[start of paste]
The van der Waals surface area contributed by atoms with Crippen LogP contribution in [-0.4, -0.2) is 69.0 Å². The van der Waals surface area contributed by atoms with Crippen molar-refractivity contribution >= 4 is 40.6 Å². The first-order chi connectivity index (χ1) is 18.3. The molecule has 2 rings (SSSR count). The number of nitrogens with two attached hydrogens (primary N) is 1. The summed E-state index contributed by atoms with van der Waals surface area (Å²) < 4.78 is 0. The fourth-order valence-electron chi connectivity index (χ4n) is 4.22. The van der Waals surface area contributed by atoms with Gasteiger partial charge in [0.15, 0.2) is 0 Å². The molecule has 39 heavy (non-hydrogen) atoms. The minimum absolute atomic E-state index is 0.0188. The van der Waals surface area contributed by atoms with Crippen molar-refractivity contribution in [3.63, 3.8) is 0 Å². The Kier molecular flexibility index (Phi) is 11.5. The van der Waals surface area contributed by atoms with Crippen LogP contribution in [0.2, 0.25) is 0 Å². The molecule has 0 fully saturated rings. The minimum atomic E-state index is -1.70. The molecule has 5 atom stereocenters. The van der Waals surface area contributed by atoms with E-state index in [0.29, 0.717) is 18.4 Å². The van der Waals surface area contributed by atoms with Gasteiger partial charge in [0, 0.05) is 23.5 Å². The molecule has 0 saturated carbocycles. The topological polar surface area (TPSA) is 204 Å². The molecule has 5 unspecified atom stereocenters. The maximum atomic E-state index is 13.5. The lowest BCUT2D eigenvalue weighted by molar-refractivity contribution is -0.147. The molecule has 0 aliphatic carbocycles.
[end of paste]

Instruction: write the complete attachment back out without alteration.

The van der Waals surface area contributed by atoms with Crippen LogP contribution in [-0.4, -0.2) is 69.0 Å². The van der Waals surface area contributed by atoms with Crippen molar-refractivity contribution >= 4 is 40.6 Å². The first-order chi connectivity index (χ1) is 18.3. The molecule has 2 rings (SSSR count). The number of nitrogens with two attached hydrogens (primary N) is 1. The summed E-state index contributed by atoms with van der Waals surface area (Å²) < 4.78 is 0. The fourth-order valence-electron chi connectivity index (χ4n) is 4.22. The van der Waals surface area contributed by atoms with Gasteiger partial charge in [0.15, 0.2) is 0 Å². The molecule has 39 heavy (non-hydrogen) atoms. The minimum absolute atomic E-state index is 0.0188. The van der Waals surface area contributed by atoms with Crippen molar-refractivity contribution in [3.63, 3.8) is 0 Å². The Kier molecular flexibility index (Phi) is 11.5. The van der Waals surface area contributed by atoms with Crippen LogP contribution in [0.2, 0.25) is 0 Å². The molecule has 0 fully saturated rings. The minimum atomic E-state index is -1.70. The molecule has 5 atom stereocenters. The van der Waals surface area contributed by atoms with E-state index in [0.29, 0.717) is 18.4 Å². The van der Waals surface area contributed by atoms with Gasteiger partial charge in [0, 0.05) is 23.5 Å². The molecule has 0 saturated carbocycles. The topological polar surface area (TPSA) is 204 Å². The molecule has 5 unspecified atom stereocenters. The maximum atomic E-state index is 13.5. The lowest BCUT2D eigenvalue weighted by molar-refractivity contribution is -0.147. The molecule has 0 aliphatic carbocycles.